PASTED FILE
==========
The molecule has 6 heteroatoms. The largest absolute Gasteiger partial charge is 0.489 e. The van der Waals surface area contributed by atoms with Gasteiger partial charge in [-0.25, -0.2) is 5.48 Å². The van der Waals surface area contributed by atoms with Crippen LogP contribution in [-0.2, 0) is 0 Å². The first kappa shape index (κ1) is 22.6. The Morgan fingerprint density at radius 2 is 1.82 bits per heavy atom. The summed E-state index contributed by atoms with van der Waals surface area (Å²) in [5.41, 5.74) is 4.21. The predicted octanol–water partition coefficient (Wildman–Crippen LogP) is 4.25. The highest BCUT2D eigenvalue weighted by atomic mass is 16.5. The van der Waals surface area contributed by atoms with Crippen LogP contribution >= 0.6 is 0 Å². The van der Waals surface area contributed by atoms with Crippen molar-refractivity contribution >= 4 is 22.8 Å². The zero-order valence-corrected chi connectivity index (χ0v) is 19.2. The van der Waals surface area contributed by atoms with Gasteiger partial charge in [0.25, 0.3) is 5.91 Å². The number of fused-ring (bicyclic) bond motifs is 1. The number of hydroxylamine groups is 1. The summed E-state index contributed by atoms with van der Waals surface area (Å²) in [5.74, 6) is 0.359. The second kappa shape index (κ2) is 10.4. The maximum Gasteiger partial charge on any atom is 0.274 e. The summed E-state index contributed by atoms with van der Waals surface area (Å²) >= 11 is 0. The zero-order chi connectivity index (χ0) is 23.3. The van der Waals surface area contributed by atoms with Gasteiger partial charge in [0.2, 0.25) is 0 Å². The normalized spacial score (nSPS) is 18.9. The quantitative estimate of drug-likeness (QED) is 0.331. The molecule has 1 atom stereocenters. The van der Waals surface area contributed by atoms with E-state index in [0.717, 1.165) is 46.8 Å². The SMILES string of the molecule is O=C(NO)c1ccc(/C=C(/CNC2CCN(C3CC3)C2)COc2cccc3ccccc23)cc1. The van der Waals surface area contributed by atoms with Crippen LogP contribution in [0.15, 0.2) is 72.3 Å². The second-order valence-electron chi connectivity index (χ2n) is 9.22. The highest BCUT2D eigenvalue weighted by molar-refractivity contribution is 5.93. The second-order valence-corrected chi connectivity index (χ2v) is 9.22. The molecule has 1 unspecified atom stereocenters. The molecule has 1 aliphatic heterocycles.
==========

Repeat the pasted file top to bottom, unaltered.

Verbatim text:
The molecule has 6 heteroatoms. The largest absolute Gasteiger partial charge is 0.489 e. The van der Waals surface area contributed by atoms with Gasteiger partial charge in [-0.25, -0.2) is 5.48 Å². The van der Waals surface area contributed by atoms with Crippen LogP contribution in [-0.2, 0) is 0 Å². The first kappa shape index (κ1) is 22.6. The Morgan fingerprint density at radius 2 is 1.82 bits per heavy atom. The summed E-state index contributed by atoms with van der Waals surface area (Å²) in [5.41, 5.74) is 4.21. The predicted octanol–water partition coefficient (Wildman–Crippen LogP) is 4.25. The highest BCUT2D eigenvalue weighted by atomic mass is 16.5. The van der Waals surface area contributed by atoms with Crippen LogP contribution >= 0.6 is 0 Å². The van der Waals surface area contributed by atoms with Crippen molar-refractivity contribution >= 4 is 22.8 Å². The zero-order valence-corrected chi connectivity index (χ0v) is 19.2. The van der Waals surface area contributed by atoms with Gasteiger partial charge in [0.25, 0.3) is 5.91 Å². The number of fused-ring (bicyclic) bond motifs is 1. The number of hydroxylamine groups is 1. The summed E-state index contributed by atoms with van der Waals surface area (Å²) in [5.74, 6) is 0.359. The second kappa shape index (κ2) is 10.4. The maximum Gasteiger partial charge on any atom is 0.274 e. The summed E-state index contributed by atoms with van der Waals surface area (Å²) >= 11 is 0. The zero-order chi connectivity index (χ0) is 23.3. The van der Waals surface area contributed by atoms with Gasteiger partial charge in [0.2, 0.25) is 0 Å². The normalized spacial score (nSPS) is 18.9. The quantitative estimate of drug-likeness (QED) is 0.331. The molecule has 1 atom stereocenters. The van der Waals surface area contributed by atoms with E-state index in [0.717, 1.165) is 46.8 Å². The SMILES string of the molecule is O=C(NO)c1ccc(/C=C(/CNC2CCN(C3CC3)C2)COc2cccc3ccccc23)cc1. The van der Waals surface area contributed by atoms with Crippen LogP contribution in [0.15, 0.2) is 72.3 Å². The second-order valence-electron chi connectivity index (χ2n) is 9.22. The highest BCUT2D eigenvalue weighted by molar-refractivity contribution is 5.93. The second-order valence-corrected chi connectivity index (χ2v) is 9.22. The molecule has 1 unspecified atom stereocenters. The molecule has 1 aliphatic heterocycles.